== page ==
The antitrust group at Hogan Lovells - formerly Hogan & Hartson – has grown from a large, but wholly Washington-based practice in the 1970s to one of the largest global antitrust groups in the world today. It grew through both incremental practice construction – office openings, lateral hires, smaller takeovers and so on – and a Biglaw mega-merger. It’s 2010 tie-up with London-based Lovells remains one of the largest legal mergers in history, combining the 1,400-lawyer Lovells group with Hogan & Hartson’s 1,100 legal advisors.
As we wrote in the 2011 edition of our annual GCR 100 survey, the merger between Hogan & Hartson and Lovells had catapulted the practice up our rankings of the world’s top antitrust shops. “The merger was a great fit both for Lovells and for Hogan and Hartson, and the merged firm boasts standout teams in Washington, London and Brussels, as well as numerous other jurisdictions worldwide.” The merged firm also attracted major talent that year, including a team from Wilmer Cutler Pickering Hale & Dorr that included Suyong Kim, who now leads the practice.
The timeline above captures many of the major acquisitions, office openings and tie-ups that created the modern Hogan Lovells group. For context, GCR data reporter Denise Nzeyimana spoke with the firm’s current and former practice heads, Kim and Janet McDavid, about the firm’s history and growth.
McDavid on the firm’s growth since she joined Hogan & Hartson in 1974:
The firm at the time was one of the largest firms in Washington, but it only was in Washington. Over the time that I was at the firm and prior to our merger with Lovells, which was really transformative, we had offices around the US and a handful of offices outside the US with antitrust practices. But we just had one antitrust partner in London, Paris, Brussels, Germany, China - nothing more than that - and it was in fact our sense that we needed a truly global platform, not just for antitrust but for across the many practices that led us to merge with Lovells.
McDavid and Kim on the different between the practice of antitrust law, then and now:
McDavid: I think globalization is the critical thing. When I started practising antitrust law I was purely an American antitrust lawyer. If you go back to the 1970s and 1980s, while there were antitrust laws outside the US, there were blocking statutes in European countries, for example, that prevented European firms from being forced to comply with document production demand by the American antitrust agencies. And in fact there was a sense among a lot of European governments that the extraterritorial enforcement of the American antitrust laws was really quite problematic. But it was starting to change, and Soyoung was on the ground for the change.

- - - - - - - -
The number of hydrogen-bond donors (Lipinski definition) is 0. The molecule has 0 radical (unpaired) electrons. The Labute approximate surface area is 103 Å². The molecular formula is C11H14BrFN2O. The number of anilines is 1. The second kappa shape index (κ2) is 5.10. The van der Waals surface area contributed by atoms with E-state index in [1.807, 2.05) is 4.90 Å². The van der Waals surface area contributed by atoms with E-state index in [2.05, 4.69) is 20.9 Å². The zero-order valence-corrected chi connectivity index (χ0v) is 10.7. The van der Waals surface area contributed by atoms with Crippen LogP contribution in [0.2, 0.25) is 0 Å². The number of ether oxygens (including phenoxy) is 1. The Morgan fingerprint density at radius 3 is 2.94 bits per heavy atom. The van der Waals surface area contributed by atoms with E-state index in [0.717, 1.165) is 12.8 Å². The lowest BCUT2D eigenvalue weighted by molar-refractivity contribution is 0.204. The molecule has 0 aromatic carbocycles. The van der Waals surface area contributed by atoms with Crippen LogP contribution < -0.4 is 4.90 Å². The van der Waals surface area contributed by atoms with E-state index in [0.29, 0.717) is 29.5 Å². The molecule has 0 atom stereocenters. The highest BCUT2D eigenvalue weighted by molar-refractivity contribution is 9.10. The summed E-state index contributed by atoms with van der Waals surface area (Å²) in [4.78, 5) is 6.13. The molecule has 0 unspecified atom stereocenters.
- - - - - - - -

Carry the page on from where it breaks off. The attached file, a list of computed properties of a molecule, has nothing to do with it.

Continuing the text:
Kim: If we look on the European side, clearly there have been competition rules in place basically since the original Treaty of Rome. As for the legacy of Lovells, we established a presence in Brussels in 1973 or 74, so we were there as a firm right from the beginning. We were doing some of the really, really historic cases that even now are precedent for some of the key questions under European competition law.
We were very a much a behavioural practice when we started out in Brussels in the 1970s. And there were at that point, frankly, no US firms in Brussels – that wasn't when they appeared. It was only really with the advent of the merger regulations when European competition law started to impact mergers. You had real growth – sort of second spurt of growth after the community adopting behavioral supervision. On mergers, that suddenly attracted a lot of the deal firms, including some from the US and the UK magic circle. They started to crowd into Brussels to do merger control work. That was a big historical moment, when the firms who were practising European Competition law, the kind of work they did and the kinds of clients they were serving changed enormously.
You were no longer dealing with firms who were caught in a cartel or the big companies who were found to be abusing dominance. All of a sudden it was mergers, it was size that would capture US companies.
McDavid on the motivation behind the Hogan & Hartson/Lovells merger:
We had a European and Chinese presence, but we discovered that it was very difficult to build further capacity through individual lawyer acquisitions. I’ll never forget: During the time I was involved in firm management, on our executive committee. We spent a great deal of time recruiting a partner in London, and after years of recruitment, he decided to give it all up, move to Yorkshire with his wife who was a small animal vet or something. We spent enormous time and resources trying to recruit this guy. How were we going to build to the kind of scale and capability that was necessary if we had to do it through individual partner acquisitions?
I think everyone realised that there was a need for much bigger global capacity but how to get there was the problem. And then we had the opportunity to talk to the folks at Lovells. who had been a firm that we had been familiar with for a long time.